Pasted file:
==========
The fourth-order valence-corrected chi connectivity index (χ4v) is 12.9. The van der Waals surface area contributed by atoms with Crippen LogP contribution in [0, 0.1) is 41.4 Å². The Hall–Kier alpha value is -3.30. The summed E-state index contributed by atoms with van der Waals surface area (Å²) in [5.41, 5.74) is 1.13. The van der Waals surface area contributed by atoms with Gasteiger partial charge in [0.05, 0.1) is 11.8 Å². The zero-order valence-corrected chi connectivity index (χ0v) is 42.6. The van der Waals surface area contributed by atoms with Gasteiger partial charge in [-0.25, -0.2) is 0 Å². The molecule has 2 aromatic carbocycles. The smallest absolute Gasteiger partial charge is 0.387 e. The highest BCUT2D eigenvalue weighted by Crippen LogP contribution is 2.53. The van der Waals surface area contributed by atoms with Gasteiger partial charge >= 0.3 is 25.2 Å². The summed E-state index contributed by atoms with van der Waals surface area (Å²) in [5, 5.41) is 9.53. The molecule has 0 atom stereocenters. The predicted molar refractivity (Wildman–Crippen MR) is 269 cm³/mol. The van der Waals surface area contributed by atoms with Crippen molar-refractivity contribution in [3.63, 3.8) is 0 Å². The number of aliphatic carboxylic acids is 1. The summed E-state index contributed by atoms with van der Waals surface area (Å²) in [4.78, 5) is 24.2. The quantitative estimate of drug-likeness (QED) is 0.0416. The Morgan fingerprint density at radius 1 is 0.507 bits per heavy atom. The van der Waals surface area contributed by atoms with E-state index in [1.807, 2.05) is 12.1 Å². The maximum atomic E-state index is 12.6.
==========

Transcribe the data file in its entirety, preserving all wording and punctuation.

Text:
The fourth-order valence-corrected chi connectivity index (χ4v) is 12.9. The van der Waals surface area contributed by atoms with Crippen LogP contribution in [0, 0.1) is 41.4 Å². The Hall–Kier alpha value is -3.30. The summed E-state index contributed by atoms with van der Waals surface area (Å²) in [5.41, 5.74) is 1.13. The van der Waals surface area contributed by atoms with Gasteiger partial charge in [0.05, 0.1) is 11.8 Å². The zero-order valence-corrected chi connectivity index (χ0v) is 42.6. The van der Waals surface area contributed by atoms with Gasteiger partial charge in [-0.25, -0.2) is 0 Å². The molecule has 2 aromatic carbocycles. The smallest absolute Gasteiger partial charge is 0.387 e. The highest BCUT2D eigenvalue weighted by Crippen LogP contribution is 2.53. The van der Waals surface area contributed by atoms with Gasteiger partial charge >= 0.3 is 25.2 Å². The summed E-state index contributed by atoms with van der Waals surface area (Å²) in [5, 5.41) is 9.53. The molecule has 0 atom stereocenters. The predicted molar refractivity (Wildman–Crippen MR) is 269 cm³/mol. The van der Waals surface area contributed by atoms with Crippen molar-refractivity contribution in [3.63, 3.8) is 0 Å². The number of aliphatic carboxylic acids is 1. The summed E-state index contributed by atoms with van der Waals surface area (Å²) in [4.78, 5) is 24.2. The quantitative estimate of drug-likeness (QED) is 0.0416. The Morgan fingerprint density at radius 1 is 0.507 bits per heavy atom. The van der Waals surface area contributed by atoms with E-state index in [1.807, 2.05) is 12.1 Å². The maximum atomic E-state index is 12.6.